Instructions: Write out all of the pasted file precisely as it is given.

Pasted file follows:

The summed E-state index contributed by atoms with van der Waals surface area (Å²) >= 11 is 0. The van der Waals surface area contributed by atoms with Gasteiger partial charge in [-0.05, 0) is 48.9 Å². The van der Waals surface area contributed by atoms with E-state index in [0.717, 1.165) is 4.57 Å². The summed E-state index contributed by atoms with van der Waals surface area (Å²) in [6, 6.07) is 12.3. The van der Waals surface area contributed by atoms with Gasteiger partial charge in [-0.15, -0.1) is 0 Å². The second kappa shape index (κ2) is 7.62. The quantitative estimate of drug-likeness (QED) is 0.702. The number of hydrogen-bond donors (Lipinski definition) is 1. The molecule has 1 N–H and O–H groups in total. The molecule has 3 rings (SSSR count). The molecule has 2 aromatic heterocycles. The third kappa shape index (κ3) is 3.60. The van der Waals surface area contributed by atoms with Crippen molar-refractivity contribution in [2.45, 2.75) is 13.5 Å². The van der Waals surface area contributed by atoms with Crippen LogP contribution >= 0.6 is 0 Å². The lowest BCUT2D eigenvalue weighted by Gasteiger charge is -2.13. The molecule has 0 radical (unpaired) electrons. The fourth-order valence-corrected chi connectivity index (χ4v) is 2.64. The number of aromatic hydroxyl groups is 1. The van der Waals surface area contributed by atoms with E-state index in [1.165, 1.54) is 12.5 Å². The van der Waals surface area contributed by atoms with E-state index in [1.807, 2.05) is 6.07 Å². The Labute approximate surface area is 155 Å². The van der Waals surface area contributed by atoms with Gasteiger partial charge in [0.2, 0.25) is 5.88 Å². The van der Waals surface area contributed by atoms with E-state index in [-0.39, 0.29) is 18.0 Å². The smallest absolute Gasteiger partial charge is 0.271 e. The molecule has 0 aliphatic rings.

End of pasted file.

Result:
The summed E-state index contributed by atoms with van der Waals surface area (Å²) >= 11 is 0. The van der Waals surface area contributed by atoms with Gasteiger partial charge in [-0.05, 0) is 48.9 Å². The van der Waals surface area contributed by atoms with E-state index in [0.717, 1.165) is 4.57 Å². The summed E-state index contributed by atoms with van der Waals surface area (Å²) in [6, 6.07) is 12.3. The van der Waals surface area contributed by atoms with Gasteiger partial charge in [-0.15, -0.1) is 0 Å². The second kappa shape index (κ2) is 7.62. The quantitative estimate of drug-likeness (QED) is 0.702. The number of hydrogen-bond donors (Lipinski definition) is 1. The molecule has 1 N–H and O–H groups in total. The molecule has 3 rings (SSSR count). The molecule has 2 aromatic heterocycles. The third kappa shape index (κ3) is 3.60. The van der Waals surface area contributed by atoms with Crippen molar-refractivity contribution in [2.45, 2.75) is 13.5 Å². The van der Waals surface area contributed by atoms with Crippen LogP contribution >= 0.6 is 0 Å². The lowest BCUT2D eigenvalue weighted by Gasteiger charge is -2.13. The molecule has 0 radical (unpaired) electrons. The fourth-order valence-corrected chi connectivity index (χ4v) is 2.64. The number of aromatic hydroxyl groups is 1. The van der Waals surface area contributed by atoms with E-state index in [1.165, 1.54) is 12.5 Å². The van der Waals surface area contributed by atoms with E-state index in [1.807, 2.05) is 6.07 Å². The Labute approximate surface area is 155 Å². The van der Waals surface area contributed by atoms with Gasteiger partial charge in [0.2, 0.25) is 5.88 Å². The van der Waals surface area contributed by atoms with E-state index in [-0.39, 0.29) is 18.0 Å². The smallest absolute Gasteiger partial charge is 0.271 e. The molecule has 0 aliphatic rings.